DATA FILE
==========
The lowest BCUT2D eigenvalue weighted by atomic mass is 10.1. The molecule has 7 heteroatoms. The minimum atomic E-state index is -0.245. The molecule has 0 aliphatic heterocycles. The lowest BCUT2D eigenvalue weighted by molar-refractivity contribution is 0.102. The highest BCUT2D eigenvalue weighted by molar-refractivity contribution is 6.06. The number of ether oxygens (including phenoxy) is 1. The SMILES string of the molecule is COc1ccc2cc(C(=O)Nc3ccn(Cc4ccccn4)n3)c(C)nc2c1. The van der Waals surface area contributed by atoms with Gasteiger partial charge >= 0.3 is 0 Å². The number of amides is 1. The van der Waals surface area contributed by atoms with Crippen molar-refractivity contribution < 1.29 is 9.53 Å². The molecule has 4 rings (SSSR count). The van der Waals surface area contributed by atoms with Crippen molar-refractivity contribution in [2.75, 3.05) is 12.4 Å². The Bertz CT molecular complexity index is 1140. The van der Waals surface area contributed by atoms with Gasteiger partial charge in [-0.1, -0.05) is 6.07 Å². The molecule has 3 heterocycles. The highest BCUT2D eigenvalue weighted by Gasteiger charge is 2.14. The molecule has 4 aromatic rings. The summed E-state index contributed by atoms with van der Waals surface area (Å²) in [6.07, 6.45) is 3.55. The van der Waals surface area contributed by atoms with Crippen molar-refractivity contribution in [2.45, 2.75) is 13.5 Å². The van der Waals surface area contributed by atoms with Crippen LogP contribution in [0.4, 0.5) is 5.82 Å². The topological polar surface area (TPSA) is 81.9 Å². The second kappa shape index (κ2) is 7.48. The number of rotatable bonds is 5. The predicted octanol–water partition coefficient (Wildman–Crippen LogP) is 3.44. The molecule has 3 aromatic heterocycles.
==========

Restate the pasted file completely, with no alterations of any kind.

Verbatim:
The lowest BCUT2D eigenvalue weighted by atomic mass is 10.1. The molecule has 7 heteroatoms. The minimum atomic E-state index is -0.245. The molecule has 0 aliphatic heterocycles. The lowest BCUT2D eigenvalue weighted by molar-refractivity contribution is 0.102. The highest BCUT2D eigenvalue weighted by molar-refractivity contribution is 6.06. The number of ether oxygens (including phenoxy) is 1. The SMILES string of the molecule is COc1ccc2cc(C(=O)Nc3ccn(Cc4ccccn4)n3)c(C)nc2c1. The van der Waals surface area contributed by atoms with Gasteiger partial charge >= 0.3 is 0 Å². The number of amides is 1. The van der Waals surface area contributed by atoms with Crippen molar-refractivity contribution < 1.29 is 9.53 Å². The molecule has 4 rings (SSSR count). The van der Waals surface area contributed by atoms with Crippen molar-refractivity contribution in [2.75, 3.05) is 12.4 Å². The Bertz CT molecular complexity index is 1140. The van der Waals surface area contributed by atoms with Gasteiger partial charge in [-0.1, -0.05) is 6.07 Å². The molecule has 3 heterocycles. The highest BCUT2D eigenvalue weighted by Gasteiger charge is 2.14. The molecule has 4 aromatic rings. The summed E-state index contributed by atoms with van der Waals surface area (Å²) in [6.07, 6.45) is 3.55. The van der Waals surface area contributed by atoms with Crippen molar-refractivity contribution in [2.45, 2.75) is 13.5 Å². The van der Waals surface area contributed by atoms with Crippen LogP contribution in [0.4, 0.5) is 5.82 Å². The topological polar surface area (TPSA) is 81.9 Å². The second kappa shape index (κ2) is 7.48. The number of rotatable bonds is 5. The predicted octanol–water partition coefficient (Wildman–Crippen LogP) is 3.44. The molecule has 3 aromatic heterocycles.